States call on hospitals to disclose 340B discount use
Colorado's and Mississippi's Medicaid programs have ordered hospitals to report which medications they receive 340B discounts for, marking the latest effort to curb state drug spending.
Currently, many states don't know what hospitals are paying for drugs after rebates, which may inflate state government drug spending under Medicaid. The information would allow them to adjust reimbursements or determine which drugs weren't discounted so the state can seek drugmaker rebates.
Hospitals in the states have until Nov. 1 to give Colorado and Mississippi the 340B information, and their drug claims could be denied if they fail to comply with the requirement.
In Mississippi, providers must identify 340B-purchased drugs on medical and retail pharmacy claims submitted to the state for Medicaid payment. Colorado's notice targets retail pharmacies at hospitals, which need to indicate if they provide only 340B-purchased drugs or no 340B-purchased drugs to Medicaid enrollees. They must choose one or the other.
If hospitals choose to supply 340B drugs in their retail pharmacies, they must submit the 340B acquisition cost data to the state.
States across the country have been issuing similar notices at the CMS' urging, according to Maureen Testoni, interim president and CEO of the hospital trade group 340B Health.
"What CMS has been trying to do is get states to reduce how much Medicaid is paying out for drugs," Testoni said.
At least 26 other states including California, Texas and Florida have drafted and submitted state plan amendments to the CMS that will allow them to better gauge which medications hospitals are purchasing under the 340B program and their acquisition costs, according to a roundup by Simon&Co., a health policy firm.
Federal law prohibits states from claiming rebates on drugs that were already discounted under the 340B program.
States must register with HHS' Health Resources and Services Administration (HRSA) as 340B entities, and Mississippi officials assumed that any drugs these hospitals were billing were purchased via the federal drug discount program, according to Matt Westerfield, spokesman for Mississippi's Division of Medicaid.
"We automatically did not collect a rebate," Westerfield said. "Recognizing that substantial amounts of rebates were not being collected, CMS instructed states to modify their systems to identify which drugs were purchased with the 340B discount and which were not."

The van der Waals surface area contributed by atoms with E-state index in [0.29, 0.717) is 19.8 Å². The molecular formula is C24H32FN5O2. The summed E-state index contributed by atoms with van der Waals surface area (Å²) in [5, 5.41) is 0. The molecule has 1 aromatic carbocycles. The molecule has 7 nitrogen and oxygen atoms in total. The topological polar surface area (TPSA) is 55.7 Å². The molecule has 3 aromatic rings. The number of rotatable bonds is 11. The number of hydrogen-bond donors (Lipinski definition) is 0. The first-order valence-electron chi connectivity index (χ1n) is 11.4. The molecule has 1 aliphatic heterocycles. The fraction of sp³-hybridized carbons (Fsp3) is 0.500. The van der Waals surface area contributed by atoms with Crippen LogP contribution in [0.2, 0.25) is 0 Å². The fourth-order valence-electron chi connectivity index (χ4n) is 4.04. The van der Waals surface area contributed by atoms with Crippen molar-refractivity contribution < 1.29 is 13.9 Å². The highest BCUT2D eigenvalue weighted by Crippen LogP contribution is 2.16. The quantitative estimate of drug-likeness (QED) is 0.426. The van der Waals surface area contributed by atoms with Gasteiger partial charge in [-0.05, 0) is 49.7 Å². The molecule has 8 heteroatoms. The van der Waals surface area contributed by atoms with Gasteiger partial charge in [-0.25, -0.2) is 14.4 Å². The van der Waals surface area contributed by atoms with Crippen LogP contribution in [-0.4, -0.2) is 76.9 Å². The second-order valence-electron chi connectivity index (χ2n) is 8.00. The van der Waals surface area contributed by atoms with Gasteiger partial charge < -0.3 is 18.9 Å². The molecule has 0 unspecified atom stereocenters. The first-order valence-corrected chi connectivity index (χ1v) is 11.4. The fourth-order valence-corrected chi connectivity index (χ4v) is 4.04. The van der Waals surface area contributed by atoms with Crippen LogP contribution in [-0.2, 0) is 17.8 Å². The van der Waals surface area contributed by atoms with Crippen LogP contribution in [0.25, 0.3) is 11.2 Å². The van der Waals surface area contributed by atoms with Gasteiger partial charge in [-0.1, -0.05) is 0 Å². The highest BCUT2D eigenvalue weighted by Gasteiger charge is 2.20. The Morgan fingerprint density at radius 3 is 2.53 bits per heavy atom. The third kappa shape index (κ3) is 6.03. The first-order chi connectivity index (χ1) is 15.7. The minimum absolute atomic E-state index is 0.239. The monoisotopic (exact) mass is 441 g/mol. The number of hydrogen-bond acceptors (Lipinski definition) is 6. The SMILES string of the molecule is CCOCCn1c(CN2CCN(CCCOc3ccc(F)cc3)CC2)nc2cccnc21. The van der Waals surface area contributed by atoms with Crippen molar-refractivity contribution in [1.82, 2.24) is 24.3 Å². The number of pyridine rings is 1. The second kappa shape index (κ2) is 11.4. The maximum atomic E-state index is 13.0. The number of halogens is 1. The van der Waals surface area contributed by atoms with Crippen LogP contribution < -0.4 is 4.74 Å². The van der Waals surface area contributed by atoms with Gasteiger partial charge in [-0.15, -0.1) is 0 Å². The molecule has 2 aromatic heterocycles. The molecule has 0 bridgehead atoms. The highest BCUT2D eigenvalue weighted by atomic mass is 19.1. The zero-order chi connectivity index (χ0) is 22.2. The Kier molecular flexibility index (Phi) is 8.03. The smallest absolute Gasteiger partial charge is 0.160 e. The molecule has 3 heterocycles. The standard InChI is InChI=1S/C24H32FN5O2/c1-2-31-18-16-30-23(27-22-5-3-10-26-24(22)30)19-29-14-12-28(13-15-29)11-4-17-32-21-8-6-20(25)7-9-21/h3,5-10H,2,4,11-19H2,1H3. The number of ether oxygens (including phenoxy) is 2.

In fiscal year 2015, the last year for which data are available, Medicaid spent approximately $53 billion on drugs, but was able to get $24 billion in rebates bringing actual spending down to $29 billion, according to federal statistics. That's up from the prior fiscal year 2014, during which Medicaid spent approximately $42 billion on prescription drugs and collected about $20 billion in rebates, for net drug spending of $22 billion, according to federal data.
Enrollment in the program has only grown in recent years, hitting 72 million in 2016, up from just over 65 million people in 2014.
Complying with the notice from Mississippi will be easier since the CMS required a similar modifier for Medicare claims, according to Jillian Foster, system administrator of pharmacy of Baptist Memorial Health, which collectively has 21 hospitals in Mississippi, Tennessee and Arkansas.
The CMS outlined the mandate in the 2018 outpatient pay rule, which went into effect Jan.1. Baptist Memorial was able to work with its EHR vendor Epic to expand the identifying capability to Medicaid claims.
However, the process could have been simpler if the CMS worked closer with states.
"The thing that would have been helpful is if the same modifier could be used for both Medicare and Medicaid," Foster said.
As each state Medicaid agency begins to issue similar notices, each will have different modifiers, she said.
The CMS also pushed for greater clarity on the use of 340B in Medicaid so that it can ensure it's reimbursing based on actual acquisition costs for a drug, Testoni said.
Colorado's request is based on a 2016 rule from the CMS that states require retail pharmacies to ensure drugs are reimbursed on actual acquisition cost, according to Greg Doggett, vice president of legal and policy counsel for 340B Health.
States were giving extensive flexibility to implement the rule which is why some states are just now rolling out guidelines, he said.
It's unclear how much money Medicaid may save since data are scarce on how often states paid hospitals more than acquisition costs and how vast the difference between the two price points were, according to Testoni.
Send us a letter
Have an opinion about this story? Click here to submit a Letter to the Editor, and we may publish it in print.